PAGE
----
17 November 2022

Mobile phone detection cameras coming in February to stop drivers driven to distraction

| Ian Bushnell
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Person using mobile phone in a car

Gotcha! A driver caught by a mobile phone detection camera. Photo: NSW Police.

Mobile phone detection cameras will be rolled out in the ACT from February next year. Offenders will be hit with stiff fines and could be out of pocket up to $598, but they will only receive warning notices before infringement notices begin from October 2023.

The cameras are being installed in a bid to reduce driver distraction and accidents.

Two fixed cameras will be located on Hindmarsh Drive and Gungahlin Drive. Three mobile cameras will operate along three of Canberra’s busiest roads – Canberra Avenue, Tuggeranong Parkway and Yamba Drive – to maximise detection.

The rollout will be accompanied by an extensive education campaign across all platforms under the Get Your Hand Off banner.

The three-year contract with Acusensus Australia, which will supply and operate the cameras and analyse the photographs using artificial intelligence technology, will cost $9 million.

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Transport and City Services Minister Chris Steel said drivers could be caught ‘anywhere, anytime’, and detectable devices would also include smartwatches.

He said 23 per cent of accidents were caused by driver distraction, and drivers using a mobile phone were 10 times more likely to be involved in an accident.

“Research shows that taking your eyes off the road for more than two seconds doubles the risk of a crash, with mobile phones too often being the source of that distraction,” Mr Steel said.

“A driver who looks at their phone for just two seconds while driving at 60 km/h travels 33 metres blind.”

Man in car snorting a substance

In September 2020, NSW Police charged a 21-year-old driver being caught on a mobile phone detection camera allegedly snorting an unknown substance. Photo: NSW Police.

Mr Steel said that in the past five financial years, police issued an average of 911 infringements and 260 cautions for using a mobile device when driving.

“These new cameras, which will operate day and night in all weather conditions, will help ensure Canberrans understand that any time you take your eyes off the road to use your mobile phone while driving, you’re risking your own life and the lives of other road users,” he said.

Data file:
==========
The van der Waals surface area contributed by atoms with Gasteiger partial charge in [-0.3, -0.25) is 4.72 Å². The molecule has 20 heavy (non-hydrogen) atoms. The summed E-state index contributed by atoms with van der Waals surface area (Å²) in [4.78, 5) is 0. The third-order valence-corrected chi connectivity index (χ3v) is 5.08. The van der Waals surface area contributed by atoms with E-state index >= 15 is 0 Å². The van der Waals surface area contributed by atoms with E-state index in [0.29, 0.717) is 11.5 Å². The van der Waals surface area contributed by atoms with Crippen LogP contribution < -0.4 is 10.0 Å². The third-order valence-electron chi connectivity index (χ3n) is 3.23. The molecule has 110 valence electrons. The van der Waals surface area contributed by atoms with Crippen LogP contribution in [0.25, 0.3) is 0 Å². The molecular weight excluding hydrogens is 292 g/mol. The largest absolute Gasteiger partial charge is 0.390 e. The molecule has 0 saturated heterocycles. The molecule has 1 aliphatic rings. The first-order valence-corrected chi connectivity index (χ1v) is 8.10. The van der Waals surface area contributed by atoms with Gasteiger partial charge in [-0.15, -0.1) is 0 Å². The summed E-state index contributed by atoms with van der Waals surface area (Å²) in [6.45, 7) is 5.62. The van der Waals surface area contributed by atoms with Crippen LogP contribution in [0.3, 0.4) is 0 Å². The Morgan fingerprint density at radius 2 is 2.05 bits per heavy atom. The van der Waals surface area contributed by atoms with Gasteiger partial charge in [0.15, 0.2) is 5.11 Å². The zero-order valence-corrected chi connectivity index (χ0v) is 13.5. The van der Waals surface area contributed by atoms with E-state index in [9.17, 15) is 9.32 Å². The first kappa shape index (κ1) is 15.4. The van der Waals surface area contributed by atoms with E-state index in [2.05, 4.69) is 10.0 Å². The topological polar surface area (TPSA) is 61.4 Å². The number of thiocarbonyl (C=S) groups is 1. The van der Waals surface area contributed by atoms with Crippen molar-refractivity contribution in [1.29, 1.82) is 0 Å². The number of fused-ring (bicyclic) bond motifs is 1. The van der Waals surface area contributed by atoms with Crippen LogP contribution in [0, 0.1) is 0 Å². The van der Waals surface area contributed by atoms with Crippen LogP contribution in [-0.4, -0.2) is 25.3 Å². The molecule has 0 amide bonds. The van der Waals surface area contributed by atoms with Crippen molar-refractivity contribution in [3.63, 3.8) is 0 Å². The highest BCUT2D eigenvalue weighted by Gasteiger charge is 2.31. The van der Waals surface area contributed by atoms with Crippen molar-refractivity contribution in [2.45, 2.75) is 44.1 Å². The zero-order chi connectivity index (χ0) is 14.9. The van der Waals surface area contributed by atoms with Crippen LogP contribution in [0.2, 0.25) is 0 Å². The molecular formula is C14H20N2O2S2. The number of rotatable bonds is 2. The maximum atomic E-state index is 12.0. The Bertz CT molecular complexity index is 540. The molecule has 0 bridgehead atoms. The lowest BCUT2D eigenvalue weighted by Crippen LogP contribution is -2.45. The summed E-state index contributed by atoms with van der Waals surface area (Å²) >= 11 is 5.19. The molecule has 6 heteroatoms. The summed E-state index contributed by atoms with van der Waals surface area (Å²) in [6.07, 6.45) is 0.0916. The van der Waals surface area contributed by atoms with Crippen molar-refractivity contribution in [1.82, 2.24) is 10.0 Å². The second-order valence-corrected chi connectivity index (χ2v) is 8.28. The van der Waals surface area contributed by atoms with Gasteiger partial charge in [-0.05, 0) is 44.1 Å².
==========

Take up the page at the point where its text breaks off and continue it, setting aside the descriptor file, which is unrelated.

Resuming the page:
“I strongly urge drivers to leave their mobile device alone when driving.”

Mr Steel said the cameras had made a big difference in NSW where the rate of offending went down dramatically.

The ACT would follow the NSW approach of a phase-in period with an education campaign and warning notices.

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The Centre for Automotive Safety Research at the University of Adelaide advised the optimal locations for maximum road safety benefits of fixed and transportable cameras.

This included a review of ACT crash data to identify locations with a high prevalence of crashes or links to distraction.

Key stakeholders identified locations where vulnerable road users are at high risk, mobile device use is common and enforcement using existing police resources has been difficult.

The cameras will operate day and night in all weather conditions. Images detecting a potential offence will be automatically pixelated and cropped to only show a view of the driver. These will be reviewed by an artificial intelligence system, then a human operator before an infringement notice decision is issued.

A full range of security and privacy safeguards will be put in place governing the use and disclosure of the images. Any photos of non-offenders will be automatically deleted.

Acusensus already supplies this equipment to Queensland and NSW.

Original Article published by Ian Bushnell on Riotact.

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